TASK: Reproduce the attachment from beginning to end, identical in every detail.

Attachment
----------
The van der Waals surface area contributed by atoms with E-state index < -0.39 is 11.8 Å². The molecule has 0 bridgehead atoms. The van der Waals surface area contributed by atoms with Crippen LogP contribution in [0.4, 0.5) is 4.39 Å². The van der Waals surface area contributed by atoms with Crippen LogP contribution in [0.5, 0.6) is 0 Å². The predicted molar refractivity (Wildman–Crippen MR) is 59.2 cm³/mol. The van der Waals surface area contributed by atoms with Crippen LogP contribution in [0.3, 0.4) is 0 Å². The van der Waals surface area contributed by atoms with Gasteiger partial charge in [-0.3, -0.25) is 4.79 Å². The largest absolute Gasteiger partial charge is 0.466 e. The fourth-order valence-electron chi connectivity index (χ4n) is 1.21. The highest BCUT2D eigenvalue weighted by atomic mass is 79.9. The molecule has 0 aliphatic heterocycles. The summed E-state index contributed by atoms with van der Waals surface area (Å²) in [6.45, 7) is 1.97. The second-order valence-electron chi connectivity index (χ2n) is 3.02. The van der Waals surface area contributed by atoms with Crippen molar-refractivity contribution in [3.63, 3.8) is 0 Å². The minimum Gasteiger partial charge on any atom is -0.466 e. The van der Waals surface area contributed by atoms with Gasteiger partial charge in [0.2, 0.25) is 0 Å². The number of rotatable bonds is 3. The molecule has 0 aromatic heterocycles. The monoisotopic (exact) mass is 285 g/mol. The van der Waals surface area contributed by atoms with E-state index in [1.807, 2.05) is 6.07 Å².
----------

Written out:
The van der Waals surface area contributed by atoms with E-state index < -0.39 is 11.8 Å². The molecule has 0 bridgehead atoms. The van der Waals surface area contributed by atoms with Crippen LogP contribution in [0.4, 0.5) is 4.39 Å². The van der Waals surface area contributed by atoms with Crippen LogP contribution in [0.5, 0.6) is 0 Å². The predicted molar refractivity (Wildman–Crippen MR) is 59.2 cm³/mol. The van der Waals surface area contributed by atoms with Crippen LogP contribution in [0.3, 0.4) is 0 Å². The van der Waals surface area contributed by atoms with Gasteiger partial charge in [-0.3, -0.25) is 4.79 Å². The largest absolute Gasteiger partial charge is 0.466 e. The fourth-order valence-electron chi connectivity index (χ4n) is 1.21. The highest BCUT2D eigenvalue weighted by atomic mass is 79.9. The molecule has 0 aliphatic heterocycles. The summed E-state index contributed by atoms with van der Waals surface area (Å²) in [6.45, 7) is 1.97. The second-order valence-electron chi connectivity index (χ2n) is 3.02. The van der Waals surface area contributed by atoms with Crippen molar-refractivity contribution in [3.63, 3.8) is 0 Å². The minimum Gasteiger partial charge on any atom is -0.466 e. The van der Waals surface area contributed by atoms with Gasteiger partial charge in [0.2, 0.25) is 0 Å². The number of rotatable bonds is 3. The molecule has 0 aromatic heterocycles. The monoisotopic (exact) mass is 285 g/mol. The van der Waals surface area contributed by atoms with E-state index in [1.807, 2.05) is 6.07 Å².